This course is an introduction to basic techniques in the design and analysis of efficient algorithms, through the study of various classical algorithmic problems. Algorithmic problems include sorting and searching, discrete optimization, and a series of graph problems. Design techniques include divide-and-conquer, dynamic programming, randomization, and greedy methods, as well as the design of efficient data structures. Algorithm analysis includes asymptotic notation, evaluation of recurrences, and correctness. Weekly homework assignments develop strong problem-solving skills. In addition to solving interesting homework problems teaching algorithmic techniques, students learn to implement their algorithmic ideas using python on a weekly programming problem. The course will give students some experience in algorithm design and emphasizes both mathematical and applied aspects of algorithm efficiency.
Topics include sorting and searching; divide-and-conquer; randomization; dynamic programming; hash tables, heaps, and binary search trees; graph search; graph shortest paths; minimum spanning trees; and network flow. The course concludes by introducing the notion of NP-completeness and presenting some NP-complete problems.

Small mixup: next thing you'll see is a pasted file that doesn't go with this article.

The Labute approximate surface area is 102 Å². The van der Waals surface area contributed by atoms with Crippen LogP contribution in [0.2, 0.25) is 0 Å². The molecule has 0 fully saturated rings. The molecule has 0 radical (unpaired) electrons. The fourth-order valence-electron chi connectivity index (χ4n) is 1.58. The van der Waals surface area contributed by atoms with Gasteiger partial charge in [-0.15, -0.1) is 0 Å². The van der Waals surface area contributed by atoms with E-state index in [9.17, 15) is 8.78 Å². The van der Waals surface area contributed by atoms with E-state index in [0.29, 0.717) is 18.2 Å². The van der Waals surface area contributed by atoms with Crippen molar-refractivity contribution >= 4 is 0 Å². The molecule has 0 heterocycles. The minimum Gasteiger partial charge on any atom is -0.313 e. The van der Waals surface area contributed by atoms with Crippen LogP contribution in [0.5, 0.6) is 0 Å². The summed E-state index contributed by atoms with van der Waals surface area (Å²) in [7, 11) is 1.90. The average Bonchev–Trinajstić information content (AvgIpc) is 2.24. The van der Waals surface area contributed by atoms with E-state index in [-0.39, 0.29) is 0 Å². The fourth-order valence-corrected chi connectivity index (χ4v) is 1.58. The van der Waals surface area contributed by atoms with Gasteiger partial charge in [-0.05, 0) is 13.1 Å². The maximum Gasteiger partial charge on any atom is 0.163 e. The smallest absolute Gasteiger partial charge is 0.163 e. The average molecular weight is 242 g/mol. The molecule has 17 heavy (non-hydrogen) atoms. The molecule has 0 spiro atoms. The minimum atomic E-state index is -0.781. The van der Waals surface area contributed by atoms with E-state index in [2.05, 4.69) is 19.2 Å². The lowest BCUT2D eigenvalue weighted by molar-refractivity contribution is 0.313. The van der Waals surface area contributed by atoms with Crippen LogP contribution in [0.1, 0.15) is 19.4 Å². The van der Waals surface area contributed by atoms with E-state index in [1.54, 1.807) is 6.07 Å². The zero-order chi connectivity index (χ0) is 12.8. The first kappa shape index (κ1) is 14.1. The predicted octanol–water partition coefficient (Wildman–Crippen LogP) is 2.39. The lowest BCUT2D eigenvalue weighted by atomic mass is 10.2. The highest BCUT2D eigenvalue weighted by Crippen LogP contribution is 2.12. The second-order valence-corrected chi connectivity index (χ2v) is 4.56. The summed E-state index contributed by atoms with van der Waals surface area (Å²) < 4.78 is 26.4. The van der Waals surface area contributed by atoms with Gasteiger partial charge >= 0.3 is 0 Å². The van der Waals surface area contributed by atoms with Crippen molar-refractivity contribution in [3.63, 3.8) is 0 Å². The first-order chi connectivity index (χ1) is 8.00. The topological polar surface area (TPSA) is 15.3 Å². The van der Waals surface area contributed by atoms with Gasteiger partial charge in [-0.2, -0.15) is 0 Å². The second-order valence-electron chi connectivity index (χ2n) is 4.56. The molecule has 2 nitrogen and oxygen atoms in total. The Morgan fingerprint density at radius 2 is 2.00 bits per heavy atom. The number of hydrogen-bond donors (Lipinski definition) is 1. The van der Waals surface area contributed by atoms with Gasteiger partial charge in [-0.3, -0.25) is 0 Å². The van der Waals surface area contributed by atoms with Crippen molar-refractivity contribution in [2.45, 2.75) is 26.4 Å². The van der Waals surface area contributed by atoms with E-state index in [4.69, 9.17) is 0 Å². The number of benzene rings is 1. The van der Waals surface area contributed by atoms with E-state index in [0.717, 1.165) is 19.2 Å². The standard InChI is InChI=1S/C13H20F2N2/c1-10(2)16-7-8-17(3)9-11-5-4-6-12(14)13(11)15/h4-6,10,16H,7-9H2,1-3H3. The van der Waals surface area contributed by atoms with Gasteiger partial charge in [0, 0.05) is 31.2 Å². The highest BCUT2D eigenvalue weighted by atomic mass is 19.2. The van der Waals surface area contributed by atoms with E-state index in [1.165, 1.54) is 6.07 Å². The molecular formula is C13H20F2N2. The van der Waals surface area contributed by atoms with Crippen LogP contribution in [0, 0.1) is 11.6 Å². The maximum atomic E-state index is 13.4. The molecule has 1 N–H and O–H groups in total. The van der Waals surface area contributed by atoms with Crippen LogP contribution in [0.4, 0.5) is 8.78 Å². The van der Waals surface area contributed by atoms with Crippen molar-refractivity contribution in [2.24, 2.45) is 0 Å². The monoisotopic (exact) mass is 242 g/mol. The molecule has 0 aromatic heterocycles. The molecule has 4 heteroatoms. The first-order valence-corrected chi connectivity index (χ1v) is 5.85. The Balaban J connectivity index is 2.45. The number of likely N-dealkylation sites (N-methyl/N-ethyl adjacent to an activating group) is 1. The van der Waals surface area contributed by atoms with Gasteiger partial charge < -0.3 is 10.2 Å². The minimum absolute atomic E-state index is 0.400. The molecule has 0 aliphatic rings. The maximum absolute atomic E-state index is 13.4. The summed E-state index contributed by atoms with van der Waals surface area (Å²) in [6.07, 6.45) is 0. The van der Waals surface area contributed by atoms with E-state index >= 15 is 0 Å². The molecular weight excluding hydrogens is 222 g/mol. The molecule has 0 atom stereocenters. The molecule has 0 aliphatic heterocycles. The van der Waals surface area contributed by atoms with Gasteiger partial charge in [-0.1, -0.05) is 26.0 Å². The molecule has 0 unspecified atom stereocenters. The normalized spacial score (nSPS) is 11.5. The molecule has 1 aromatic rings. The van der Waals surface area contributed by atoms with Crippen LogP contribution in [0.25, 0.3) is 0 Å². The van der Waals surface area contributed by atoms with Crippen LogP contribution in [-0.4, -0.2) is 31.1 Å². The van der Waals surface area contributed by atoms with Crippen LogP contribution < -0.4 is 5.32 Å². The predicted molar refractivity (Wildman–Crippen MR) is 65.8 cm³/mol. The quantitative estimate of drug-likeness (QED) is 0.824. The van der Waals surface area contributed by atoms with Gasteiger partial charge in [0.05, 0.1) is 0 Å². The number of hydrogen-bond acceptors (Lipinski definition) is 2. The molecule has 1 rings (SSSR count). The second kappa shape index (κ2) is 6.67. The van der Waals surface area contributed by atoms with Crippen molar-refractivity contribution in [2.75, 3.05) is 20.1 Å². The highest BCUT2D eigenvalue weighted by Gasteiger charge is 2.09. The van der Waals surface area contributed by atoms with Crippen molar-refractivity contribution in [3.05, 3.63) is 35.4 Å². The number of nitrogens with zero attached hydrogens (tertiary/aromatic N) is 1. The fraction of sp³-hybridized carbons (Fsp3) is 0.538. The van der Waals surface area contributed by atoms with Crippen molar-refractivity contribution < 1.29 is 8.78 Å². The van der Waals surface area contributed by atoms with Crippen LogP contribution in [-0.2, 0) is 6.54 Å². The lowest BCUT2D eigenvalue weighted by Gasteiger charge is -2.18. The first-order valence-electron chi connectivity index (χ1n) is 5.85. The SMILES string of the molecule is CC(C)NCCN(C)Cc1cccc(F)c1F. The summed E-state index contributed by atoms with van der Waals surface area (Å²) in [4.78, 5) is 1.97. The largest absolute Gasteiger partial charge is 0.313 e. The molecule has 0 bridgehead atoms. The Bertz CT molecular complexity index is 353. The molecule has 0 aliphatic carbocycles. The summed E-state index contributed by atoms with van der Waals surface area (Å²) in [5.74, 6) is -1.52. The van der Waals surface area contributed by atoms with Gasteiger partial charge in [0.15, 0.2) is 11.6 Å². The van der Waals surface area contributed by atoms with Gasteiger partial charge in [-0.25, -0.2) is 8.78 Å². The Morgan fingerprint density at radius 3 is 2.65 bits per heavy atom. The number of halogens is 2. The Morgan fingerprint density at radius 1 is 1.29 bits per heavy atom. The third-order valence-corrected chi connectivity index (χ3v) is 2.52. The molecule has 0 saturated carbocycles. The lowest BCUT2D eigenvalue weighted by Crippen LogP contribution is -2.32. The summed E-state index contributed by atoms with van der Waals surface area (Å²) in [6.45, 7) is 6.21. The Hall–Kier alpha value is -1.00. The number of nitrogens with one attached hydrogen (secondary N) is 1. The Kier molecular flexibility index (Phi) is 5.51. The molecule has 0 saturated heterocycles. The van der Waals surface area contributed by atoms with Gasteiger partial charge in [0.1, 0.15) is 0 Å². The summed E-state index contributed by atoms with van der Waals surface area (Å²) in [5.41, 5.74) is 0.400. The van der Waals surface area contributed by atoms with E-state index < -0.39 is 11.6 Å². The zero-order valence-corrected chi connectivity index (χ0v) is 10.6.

Lectures: Students are responsible for all material presented in lectures and homework.
Class sessions: Course material for the current week will be presented in lecture format at the class meetings.
Homework: All students are required to submit weekly homework to pass the course. Weekly homework assignments will be posted after class and are due the day before class on the following week. Homework must be submitted electronically. Homework will include a weekly programming assignment in Python.
Examinations: There will be two quizzes, a midterm exam, and a final exam. There will be no makeup midterm or final exams.
The course grade is based on homework, quizzes, and exams:
- Homework Assignments: 10%
- Quizzes: 10% (5% for each quiz)
- Midterm Exam: 30%
- Final Exam: 50%
Introduction to Algorithms (Third or Fourth Edition) by T. H. Cormen, C. E. Leiserson, R. L. Rivest, and C. Stein (MIT Press).